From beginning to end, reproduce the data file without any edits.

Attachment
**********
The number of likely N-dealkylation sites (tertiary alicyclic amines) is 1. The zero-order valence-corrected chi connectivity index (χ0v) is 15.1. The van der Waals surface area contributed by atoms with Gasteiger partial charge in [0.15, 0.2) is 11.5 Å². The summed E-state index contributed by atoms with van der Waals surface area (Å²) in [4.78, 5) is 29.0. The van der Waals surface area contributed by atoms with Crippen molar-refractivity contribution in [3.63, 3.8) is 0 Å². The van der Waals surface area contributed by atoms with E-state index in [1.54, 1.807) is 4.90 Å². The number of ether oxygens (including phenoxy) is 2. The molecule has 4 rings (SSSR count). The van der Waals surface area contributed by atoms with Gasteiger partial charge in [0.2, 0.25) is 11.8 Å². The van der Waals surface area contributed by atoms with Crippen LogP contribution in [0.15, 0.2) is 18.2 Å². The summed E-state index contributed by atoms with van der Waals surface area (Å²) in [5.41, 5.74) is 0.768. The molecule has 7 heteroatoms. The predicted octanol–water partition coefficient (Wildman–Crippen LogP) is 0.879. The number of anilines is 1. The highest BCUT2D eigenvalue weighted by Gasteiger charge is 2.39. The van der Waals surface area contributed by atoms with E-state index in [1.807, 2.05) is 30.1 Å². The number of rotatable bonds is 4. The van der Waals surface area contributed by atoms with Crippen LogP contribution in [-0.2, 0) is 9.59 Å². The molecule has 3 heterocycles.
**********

The number of likely N-dealkylation sites (tertiary alicyclic amines) is 1. The zero-order valence-corrected chi connectivity index (χ0v) is 15.1. The van der Waals surface area contributed by atoms with Gasteiger partial charge in [0.15, 0.2) is 11.5 Å². The summed E-state index contributed by atoms with van der Waals surface area (Å²) in [4.78, 5) is 29.0. The van der Waals surface area contributed by atoms with Crippen molar-refractivity contribution in [3.63, 3.8) is 0 Å². The van der Waals surface area contributed by atoms with E-state index in [1.54, 1.807) is 4.90 Å². The number of ether oxygens (including phenoxy) is 2. The molecule has 4 rings (SSSR count). The van der Waals surface area contributed by atoms with Gasteiger partial charge in [0.2, 0.25) is 11.8 Å². The van der Waals surface area contributed by atoms with Crippen LogP contribution in [0.15, 0.2) is 18.2 Å². The summed E-state index contributed by atoms with van der Waals surface area (Å²) in [5.41, 5.74) is 0.768. The molecule has 7 heteroatoms. The predicted octanol–water partition coefficient (Wildman–Crippen LogP) is 0.879. The number of anilines is 1. The highest BCUT2D eigenvalue weighted by Gasteiger charge is 2.39. The van der Waals surface area contributed by atoms with E-state index in [1.807, 2.05) is 30.1 Å². The number of rotatable bonds is 4. The van der Waals surface area contributed by atoms with Crippen LogP contribution in [-0.2, 0) is 9.59 Å². The molecule has 3 heterocycles.